Shrutajnana, Śrutajñāna, Shruta-jnana: 2 definitions
Shrutajnana means something in Jainism, Prakrit. If you want to know the exact meaning, history, etymology or English translation of this term then check out the descriptions on this page. Add your comment or reference to a book if you want to contribute to this summary article.
The Sanskrit term Śrutajñāna can be transliterated into English as Srutajnana or Shrutajnana, using the IAST transliteration scheme (?).
General definition (in Jainism)Source: Encyclopedia of Jainism: Tattvartha Sutra 8: Bondage of karmas
Śrutajñāna (श्रुतज्ञान) refers to “scriptural knowledge” and represents one of the five divisions of Jñānāvaraṇa, or “knowledge obscuring (karmas)”, which represents one of the eight types of Prakṛti-bandha (species bondage): one of the four kinds of bondage (bandha) according to the 2nd-century Tattvārthasūtra chapter 8.—What is meant by scriptural knowledge obscuring karma (śruta-jñāna-āvaraṇa)? The karma which obstructs the full manifestation of the sensory knowledge is called sensory knowledge obscuring karma. Śrutajñāna is also known as Śrutajñānāvaraṇa or Śrutajñānāvaraṇīya.Source: JAINpedia: Jainism
Śrutajñāna (श्रुतज्ञान) in Sanskrit (Suyanāṇa in Prakrit) is another name for Śruta, which refers to “scriptural knowledge” (or, more broadly, knowledge from what is heard) and represents one of the five types of knowledge, as explained in the Nandīsūtra.—The heart of the Nandī-sūtra deals with the concept of cognition or knowledge in its various divisions and subdivisions. This is also an appropriate topic for a text that transcends all categories in the Śvetāmbara canon, for it can be regarded as a prerequisite to the scriptures. First comes the list of the five types of knowledge [viz., śrutajñāna, “scriptural knowledge”], known from other sources as well, such as the Tattvārtha-sūtra I. 9-33
The Sanskrit term śruta-jñāna is first understood in the broadest meaning of knowledge of something that is heard. Hence the first division is between non-language and language sounds. The former refers to musical instruments, the latter to words articulated by a human voice. The human voice has always been important in transmitting the principles of Jainism. A Jina emits the divine sound containing his message, which his disciples shape into the Jain teachings. These were passed on orally for centuries before being written down as the scriptures. Listening to and understanding a teacher reading from or reciting passages from the scriptures is still an important part of being a Jain, whether mendicant or lay.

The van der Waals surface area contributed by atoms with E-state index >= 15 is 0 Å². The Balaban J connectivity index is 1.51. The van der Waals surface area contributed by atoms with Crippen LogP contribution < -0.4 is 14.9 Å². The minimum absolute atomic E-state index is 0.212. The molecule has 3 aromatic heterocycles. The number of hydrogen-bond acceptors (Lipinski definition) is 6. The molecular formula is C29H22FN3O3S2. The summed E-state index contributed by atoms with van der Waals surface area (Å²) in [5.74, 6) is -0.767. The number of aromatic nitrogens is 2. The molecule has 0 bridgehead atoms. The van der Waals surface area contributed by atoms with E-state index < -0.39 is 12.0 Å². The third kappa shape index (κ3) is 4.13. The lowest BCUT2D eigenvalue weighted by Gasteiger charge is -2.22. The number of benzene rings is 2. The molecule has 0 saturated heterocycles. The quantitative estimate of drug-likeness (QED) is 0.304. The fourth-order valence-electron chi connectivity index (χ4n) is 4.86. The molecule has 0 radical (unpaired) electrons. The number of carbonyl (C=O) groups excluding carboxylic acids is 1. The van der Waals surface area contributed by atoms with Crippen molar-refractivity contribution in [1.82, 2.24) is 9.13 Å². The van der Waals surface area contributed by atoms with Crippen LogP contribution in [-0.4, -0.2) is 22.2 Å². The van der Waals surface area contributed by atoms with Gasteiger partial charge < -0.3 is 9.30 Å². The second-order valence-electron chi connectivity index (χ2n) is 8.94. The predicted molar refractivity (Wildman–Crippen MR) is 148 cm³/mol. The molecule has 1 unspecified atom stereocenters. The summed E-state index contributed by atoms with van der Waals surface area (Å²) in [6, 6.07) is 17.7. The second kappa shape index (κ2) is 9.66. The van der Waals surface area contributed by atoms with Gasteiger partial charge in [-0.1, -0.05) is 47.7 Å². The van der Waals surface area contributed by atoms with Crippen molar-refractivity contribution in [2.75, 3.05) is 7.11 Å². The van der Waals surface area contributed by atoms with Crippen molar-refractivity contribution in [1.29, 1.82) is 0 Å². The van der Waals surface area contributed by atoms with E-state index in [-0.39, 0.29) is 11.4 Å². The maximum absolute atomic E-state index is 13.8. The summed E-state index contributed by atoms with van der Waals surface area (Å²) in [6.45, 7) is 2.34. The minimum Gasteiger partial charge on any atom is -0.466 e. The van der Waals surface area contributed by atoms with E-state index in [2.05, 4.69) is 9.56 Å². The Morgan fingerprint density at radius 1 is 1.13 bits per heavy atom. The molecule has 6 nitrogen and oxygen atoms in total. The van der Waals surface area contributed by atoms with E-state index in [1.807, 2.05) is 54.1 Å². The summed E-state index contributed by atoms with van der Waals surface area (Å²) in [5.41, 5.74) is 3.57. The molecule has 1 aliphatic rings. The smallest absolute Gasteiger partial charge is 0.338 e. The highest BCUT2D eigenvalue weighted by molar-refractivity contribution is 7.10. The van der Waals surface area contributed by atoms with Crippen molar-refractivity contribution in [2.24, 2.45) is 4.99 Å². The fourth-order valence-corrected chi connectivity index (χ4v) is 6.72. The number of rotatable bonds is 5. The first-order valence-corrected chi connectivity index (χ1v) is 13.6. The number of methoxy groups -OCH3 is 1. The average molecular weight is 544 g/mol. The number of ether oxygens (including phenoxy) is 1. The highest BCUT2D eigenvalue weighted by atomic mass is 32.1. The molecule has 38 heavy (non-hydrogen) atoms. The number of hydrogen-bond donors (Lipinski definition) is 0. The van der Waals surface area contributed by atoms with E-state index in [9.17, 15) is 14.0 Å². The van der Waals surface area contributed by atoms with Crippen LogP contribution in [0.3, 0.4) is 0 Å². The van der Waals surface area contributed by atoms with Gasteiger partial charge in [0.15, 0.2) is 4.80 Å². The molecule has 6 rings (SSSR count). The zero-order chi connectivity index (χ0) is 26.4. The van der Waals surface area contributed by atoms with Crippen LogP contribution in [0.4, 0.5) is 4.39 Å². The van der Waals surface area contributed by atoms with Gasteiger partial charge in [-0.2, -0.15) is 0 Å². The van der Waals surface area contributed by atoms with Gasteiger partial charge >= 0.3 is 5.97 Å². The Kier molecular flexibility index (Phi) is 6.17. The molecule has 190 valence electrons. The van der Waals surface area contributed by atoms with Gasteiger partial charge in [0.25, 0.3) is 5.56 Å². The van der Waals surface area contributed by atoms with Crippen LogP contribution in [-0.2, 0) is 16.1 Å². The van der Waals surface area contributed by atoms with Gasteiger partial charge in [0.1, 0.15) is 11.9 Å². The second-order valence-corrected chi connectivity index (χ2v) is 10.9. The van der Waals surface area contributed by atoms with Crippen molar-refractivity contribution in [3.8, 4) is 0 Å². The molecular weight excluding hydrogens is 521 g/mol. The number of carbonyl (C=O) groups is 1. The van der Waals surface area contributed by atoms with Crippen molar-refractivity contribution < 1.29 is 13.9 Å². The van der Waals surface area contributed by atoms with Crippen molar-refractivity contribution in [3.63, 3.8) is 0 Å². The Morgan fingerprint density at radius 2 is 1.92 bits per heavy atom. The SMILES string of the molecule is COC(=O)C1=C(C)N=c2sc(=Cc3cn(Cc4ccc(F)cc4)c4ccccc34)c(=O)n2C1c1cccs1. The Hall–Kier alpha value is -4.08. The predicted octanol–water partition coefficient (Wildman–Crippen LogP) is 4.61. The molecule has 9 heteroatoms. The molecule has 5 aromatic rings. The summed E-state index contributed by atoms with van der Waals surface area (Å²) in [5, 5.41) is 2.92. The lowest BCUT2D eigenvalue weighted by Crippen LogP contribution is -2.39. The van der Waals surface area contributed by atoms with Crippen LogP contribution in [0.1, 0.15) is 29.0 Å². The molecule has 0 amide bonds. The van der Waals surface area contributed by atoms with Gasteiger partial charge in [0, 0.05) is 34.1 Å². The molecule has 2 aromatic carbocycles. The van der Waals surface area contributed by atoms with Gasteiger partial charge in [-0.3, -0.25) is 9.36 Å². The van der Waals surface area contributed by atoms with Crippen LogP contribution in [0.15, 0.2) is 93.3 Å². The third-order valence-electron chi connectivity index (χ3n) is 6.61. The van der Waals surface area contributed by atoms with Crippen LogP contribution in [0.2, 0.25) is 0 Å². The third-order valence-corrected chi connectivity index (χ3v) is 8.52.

Jainism is an Indian religion of Dharma whose doctrine revolves around harmlessness (ahimsa) towards every living being. The two major branches (Digambara and Svetambara) of Jainism stimulate self-control (or, shramana, ‘self-reliance’) and spiritual development through a path of peace for the soul to progess to the ultimate goal.
See also (Relevant definitions)
Full-text: Angapravishta, Angabahya, Angabahira, Shrutajnanavaraniya, Shrutajnanavarana, Angapavittha, Paroksha, Indranandi, Ukkaliya, Shruta, Utkalika, Kaliya, Jnanavarana, Samyakshruta, Micchasuya, Mithyashruta, Kalika, Sammasuya, Suyanana, Kevala.
Search found 2 books and stories containing Shrutajnana, Śrutajñāna, Shruta-jnana, Śruta-jñāna, Srutajnana, Sruta-jnana; (plurals include: Shrutajnanas, Śrutajñānas, jnanas, jñānas, Srutajnanas). You can also click to the full overview containing English textual excerpts. Below are direct links for the most relevant articles:
Trishashti Shalaka Purusha Caritra (by Helen M. Johnson)
Notes on Dhyāna (meditation) < [Notes]
Appendix 1.6: New and rare words < [Appendices]
Part 12: Ajita’s omniscience < [Chapter III - The initiation and omniscience of Ajita]
A study of the philosophy of Jainism (by Deepa Baruah)
Chapter IV.a - The nature of the Self (Jīva) in Jaina philosophy < [Chapter IV - The concept of Self]